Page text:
Friday, 01 October 2010 11:30

Congressman Calls Jihadist Websites Threat to American Lives

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Just after lunch on Wednesday, September 29, a hearing convened in the Rayburn House Office Building. Brad Sherman (D-Calif.), Chairman of the House Foreign Affairs Subcommittee on Terrorism, Nonproliferation and Trade, called to order a meeting of academics and lawyers to discuss the advisability of a congressional clampdown on “jihadist websites.”

According to testimony presented at the hearing, the Internet presence of these Mullahs is expanding exponentially and the accessibility of their digital diatribes will likely spray lighter fluid on the flames of terror. If we are to protect the world from the imminent threat posed to global security by jihadists and influential imams, then the government of the United States must make an emergency intervention and shut down these sites.

In a statement made at the hearing, Representative Sherman supported pulling the plug on many of these nefarious networks. “Being polite is good as long as it doesn’t cost American lives,” the congressman said. Curiously, Sherman did not follow this platitude with verifiable evidence of the danger posed to these websites to the lives of Americans.

Gregory S. McNeal, an associate professor of law at Pepperdine University, was among the experts whose testimony was sought by Sherman. He lamented that the permanent shuttering of these purportedly dangerous websites is stymied by the conflict between law enforcement (pro-blackout) and intelligence agencies, who are thought to benefit from the content of sermons, advice, and tactical directions reportedly posted by Islamic organizations such as al-Qaeda.

To accomplish the goals of the Sherman Plan without hamstringing intelligence officers, Professor McNeal proposed a three-pronged strategy. First, monitor the websites in question for any potentially threatening posts. Second, immediately remove the offensive websites. And, third, counterbalance all the dangerous chatter heard on these websites with more compelling and convincing Western ideology.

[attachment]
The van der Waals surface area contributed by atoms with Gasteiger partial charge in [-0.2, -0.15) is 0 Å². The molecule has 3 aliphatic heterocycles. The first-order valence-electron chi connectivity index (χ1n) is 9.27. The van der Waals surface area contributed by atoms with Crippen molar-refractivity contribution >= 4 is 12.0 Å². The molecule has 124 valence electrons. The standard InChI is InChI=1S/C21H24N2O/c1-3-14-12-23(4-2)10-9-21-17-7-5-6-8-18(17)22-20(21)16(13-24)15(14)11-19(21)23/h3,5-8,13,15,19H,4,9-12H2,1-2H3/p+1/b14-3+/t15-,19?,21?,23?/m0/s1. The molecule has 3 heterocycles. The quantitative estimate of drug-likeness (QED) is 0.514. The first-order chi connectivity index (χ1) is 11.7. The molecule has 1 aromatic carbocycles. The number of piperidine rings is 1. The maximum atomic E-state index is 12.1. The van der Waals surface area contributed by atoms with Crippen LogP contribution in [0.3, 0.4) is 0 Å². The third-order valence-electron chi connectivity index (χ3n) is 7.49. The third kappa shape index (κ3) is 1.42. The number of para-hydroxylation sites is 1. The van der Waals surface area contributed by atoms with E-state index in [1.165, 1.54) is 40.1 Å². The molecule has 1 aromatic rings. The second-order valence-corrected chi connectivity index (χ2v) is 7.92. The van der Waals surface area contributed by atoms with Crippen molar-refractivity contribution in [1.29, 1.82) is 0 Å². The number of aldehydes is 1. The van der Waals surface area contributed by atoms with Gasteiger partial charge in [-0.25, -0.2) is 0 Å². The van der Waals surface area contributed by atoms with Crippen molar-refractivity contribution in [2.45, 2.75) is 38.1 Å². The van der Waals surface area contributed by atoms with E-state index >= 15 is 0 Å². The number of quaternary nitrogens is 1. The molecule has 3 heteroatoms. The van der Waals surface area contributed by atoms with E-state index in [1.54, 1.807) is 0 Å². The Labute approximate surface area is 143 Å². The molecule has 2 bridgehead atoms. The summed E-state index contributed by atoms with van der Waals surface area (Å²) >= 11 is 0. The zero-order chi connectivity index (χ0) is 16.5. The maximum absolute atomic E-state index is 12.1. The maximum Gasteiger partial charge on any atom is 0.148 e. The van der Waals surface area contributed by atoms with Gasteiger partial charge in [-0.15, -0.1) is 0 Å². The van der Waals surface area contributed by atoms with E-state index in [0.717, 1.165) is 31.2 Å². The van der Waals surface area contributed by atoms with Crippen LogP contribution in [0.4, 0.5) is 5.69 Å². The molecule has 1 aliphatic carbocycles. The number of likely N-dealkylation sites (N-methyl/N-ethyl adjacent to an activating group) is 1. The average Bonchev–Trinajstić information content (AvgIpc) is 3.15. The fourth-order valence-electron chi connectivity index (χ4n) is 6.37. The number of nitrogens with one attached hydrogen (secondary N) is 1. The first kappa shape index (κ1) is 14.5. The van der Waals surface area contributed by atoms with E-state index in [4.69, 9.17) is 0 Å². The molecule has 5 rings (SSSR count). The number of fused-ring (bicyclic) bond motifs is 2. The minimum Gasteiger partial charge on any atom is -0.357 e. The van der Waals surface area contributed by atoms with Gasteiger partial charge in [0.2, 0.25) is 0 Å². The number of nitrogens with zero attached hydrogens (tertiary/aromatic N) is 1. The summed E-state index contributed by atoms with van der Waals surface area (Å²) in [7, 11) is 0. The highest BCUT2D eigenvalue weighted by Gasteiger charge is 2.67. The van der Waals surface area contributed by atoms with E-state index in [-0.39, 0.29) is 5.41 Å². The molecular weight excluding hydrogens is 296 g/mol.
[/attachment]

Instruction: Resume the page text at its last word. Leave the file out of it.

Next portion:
McNeal implied that the second of these prongs is the most urgent and the most effective to the ultimate success of the mission. In his lengthy testimony, McNeal claimed that in real numbers, there are only about a dozen jihadist websites that are infecting the thousands of others, most of which merely echo the party line communicated originally in those former sites. If those relatively few sites are eliminated, therefore, the rest will wither and die from lack of sustenance from the congressionally deracinated roots of evil.

Next up in the expert parade was Mansour al-Hadj, listed as the Director of the Reform in the Arab and Muslim World Project of The Middle East Media Research Institute (MEMRI), a D.C.-based group that monitors the Middle Eastern press. While those sound like impressive and unbiased credentials, MEMRI has been the target of noteworthy criticism. Several mainstream media outlets, CNN's Arabic department, for example, have claimed that the transcript of the April 13, 2007 show provided by MEMRI contains several blatant errors in translation. Also, the Middle East editor for Britain's Guardian newspaper is reported to have said, "My problem with Memri [sic] is that it poses as a research institute when it's basically a propaganda operation," whose true purpose is to "further the political agenda of Israel.” Predictably, none of this controversy was addressed by any of the congressmen present at the subcommittee hearing.